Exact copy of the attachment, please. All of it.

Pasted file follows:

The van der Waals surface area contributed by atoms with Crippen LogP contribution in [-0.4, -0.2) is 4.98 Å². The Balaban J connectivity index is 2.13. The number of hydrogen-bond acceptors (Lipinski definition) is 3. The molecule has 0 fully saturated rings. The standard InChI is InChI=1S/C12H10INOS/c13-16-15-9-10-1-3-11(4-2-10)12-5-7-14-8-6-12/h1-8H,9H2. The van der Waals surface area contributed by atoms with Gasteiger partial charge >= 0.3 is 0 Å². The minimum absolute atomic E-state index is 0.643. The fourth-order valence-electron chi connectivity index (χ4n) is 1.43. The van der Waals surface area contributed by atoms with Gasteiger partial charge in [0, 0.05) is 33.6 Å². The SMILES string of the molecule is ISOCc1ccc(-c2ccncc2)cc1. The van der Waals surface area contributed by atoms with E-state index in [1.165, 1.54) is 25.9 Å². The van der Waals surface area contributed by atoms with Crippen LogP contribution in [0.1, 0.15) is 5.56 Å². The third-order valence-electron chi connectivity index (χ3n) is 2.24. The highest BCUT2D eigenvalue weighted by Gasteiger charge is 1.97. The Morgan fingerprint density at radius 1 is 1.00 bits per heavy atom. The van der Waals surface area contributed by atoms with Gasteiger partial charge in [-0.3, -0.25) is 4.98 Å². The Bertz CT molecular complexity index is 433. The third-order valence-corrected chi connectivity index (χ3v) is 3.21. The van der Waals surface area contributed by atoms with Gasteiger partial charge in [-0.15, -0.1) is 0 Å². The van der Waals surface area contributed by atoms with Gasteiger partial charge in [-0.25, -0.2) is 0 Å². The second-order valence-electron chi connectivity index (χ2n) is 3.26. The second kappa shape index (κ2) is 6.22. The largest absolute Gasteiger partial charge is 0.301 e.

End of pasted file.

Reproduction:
The van der Waals surface area contributed by atoms with Crippen LogP contribution in [-0.4, -0.2) is 4.98 Å². The Balaban J connectivity index is 2.13. The number of hydrogen-bond acceptors (Lipinski definition) is 3. The molecule has 0 fully saturated rings. The standard InChI is InChI=1S/C12H10INOS/c13-16-15-9-10-1-3-11(4-2-10)12-5-7-14-8-6-12/h1-8H,9H2. The van der Waals surface area contributed by atoms with Gasteiger partial charge >= 0.3 is 0 Å². The minimum absolute atomic E-state index is 0.643. The fourth-order valence-electron chi connectivity index (χ4n) is 1.43. The van der Waals surface area contributed by atoms with Gasteiger partial charge in [0, 0.05) is 33.6 Å². The SMILES string of the molecule is ISOCc1ccc(-c2ccncc2)cc1. The van der Waals surface area contributed by atoms with E-state index in [1.165, 1.54) is 25.9 Å². The van der Waals surface area contributed by atoms with Crippen LogP contribution in [0.1, 0.15) is 5.56 Å². The third-order valence-electron chi connectivity index (χ3n) is 2.24. The highest BCUT2D eigenvalue weighted by Gasteiger charge is 1.97. The Morgan fingerprint density at radius 1 is 1.00 bits per heavy atom. The van der Waals surface area contributed by atoms with Gasteiger partial charge in [-0.3, -0.25) is 4.98 Å². The Bertz CT molecular complexity index is 433. The third-order valence-corrected chi connectivity index (χ3v) is 3.21. The van der Waals surface area contributed by atoms with Gasteiger partial charge in [-0.15, -0.1) is 0 Å². The van der Waals surface area contributed by atoms with Gasteiger partial charge in [-0.25, -0.2) is 0 Å². The second-order valence-electron chi connectivity index (χ2n) is 3.26. The second kappa shape index (κ2) is 6.22. The largest absolute Gasteiger partial charge is 0.301 e.